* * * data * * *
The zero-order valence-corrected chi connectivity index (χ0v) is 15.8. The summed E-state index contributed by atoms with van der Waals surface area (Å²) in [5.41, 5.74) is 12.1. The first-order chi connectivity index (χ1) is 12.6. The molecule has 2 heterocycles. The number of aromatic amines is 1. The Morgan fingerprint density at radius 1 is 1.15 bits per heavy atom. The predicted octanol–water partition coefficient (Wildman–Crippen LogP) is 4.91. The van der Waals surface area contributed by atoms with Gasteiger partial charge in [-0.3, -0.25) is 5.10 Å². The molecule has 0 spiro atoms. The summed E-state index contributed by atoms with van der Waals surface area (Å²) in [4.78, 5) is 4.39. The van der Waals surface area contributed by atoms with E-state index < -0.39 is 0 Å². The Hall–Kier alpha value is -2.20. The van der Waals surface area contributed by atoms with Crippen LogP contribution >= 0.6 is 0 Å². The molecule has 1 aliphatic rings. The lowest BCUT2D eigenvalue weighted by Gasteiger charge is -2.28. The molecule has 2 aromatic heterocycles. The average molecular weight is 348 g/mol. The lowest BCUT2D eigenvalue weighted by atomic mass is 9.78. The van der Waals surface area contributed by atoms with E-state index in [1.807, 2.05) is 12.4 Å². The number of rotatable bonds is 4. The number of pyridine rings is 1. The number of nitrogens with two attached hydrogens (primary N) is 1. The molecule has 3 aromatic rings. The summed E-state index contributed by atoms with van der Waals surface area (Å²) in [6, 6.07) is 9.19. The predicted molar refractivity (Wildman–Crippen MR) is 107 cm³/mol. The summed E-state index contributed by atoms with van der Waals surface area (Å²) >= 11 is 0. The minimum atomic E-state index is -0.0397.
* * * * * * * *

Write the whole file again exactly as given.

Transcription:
The zero-order valence-corrected chi connectivity index (χ0v) is 15.8. The summed E-state index contributed by atoms with van der Waals surface area (Å²) in [5.41, 5.74) is 12.1. The first-order chi connectivity index (χ1) is 12.6. The molecule has 2 heterocycles. The number of aromatic amines is 1. The Morgan fingerprint density at radius 1 is 1.15 bits per heavy atom. The predicted octanol–water partition coefficient (Wildman–Crippen LogP) is 4.91. The van der Waals surface area contributed by atoms with Gasteiger partial charge in [-0.3, -0.25) is 5.10 Å². The molecule has 0 spiro atoms. The summed E-state index contributed by atoms with van der Waals surface area (Å²) in [4.78, 5) is 4.39. The van der Waals surface area contributed by atoms with E-state index < -0.39 is 0 Å². The Hall–Kier alpha value is -2.20. The van der Waals surface area contributed by atoms with Crippen LogP contribution >= 0.6 is 0 Å². The molecule has 1 aliphatic rings. The lowest BCUT2D eigenvalue weighted by Gasteiger charge is -2.28. The molecule has 2 aromatic heterocycles. The average molecular weight is 348 g/mol. The lowest BCUT2D eigenvalue weighted by atomic mass is 9.78. The van der Waals surface area contributed by atoms with E-state index in [1.807, 2.05) is 12.4 Å². The number of rotatable bonds is 4. The number of pyridine rings is 1. The number of nitrogens with two attached hydrogens (primary N) is 1. The molecule has 3 aromatic rings. The summed E-state index contributed by atoms with van der Waals surface area (Å²) in [6, 6.07) is 9.19. The predicted molar refractivity (Wildman–Crippen MR) is 107 cm³/mol. The summed E-state index contributed by atoms with van der Waals surface area (Å²) >= 11 is 0. The minimum atomic E-state index is -0.0397.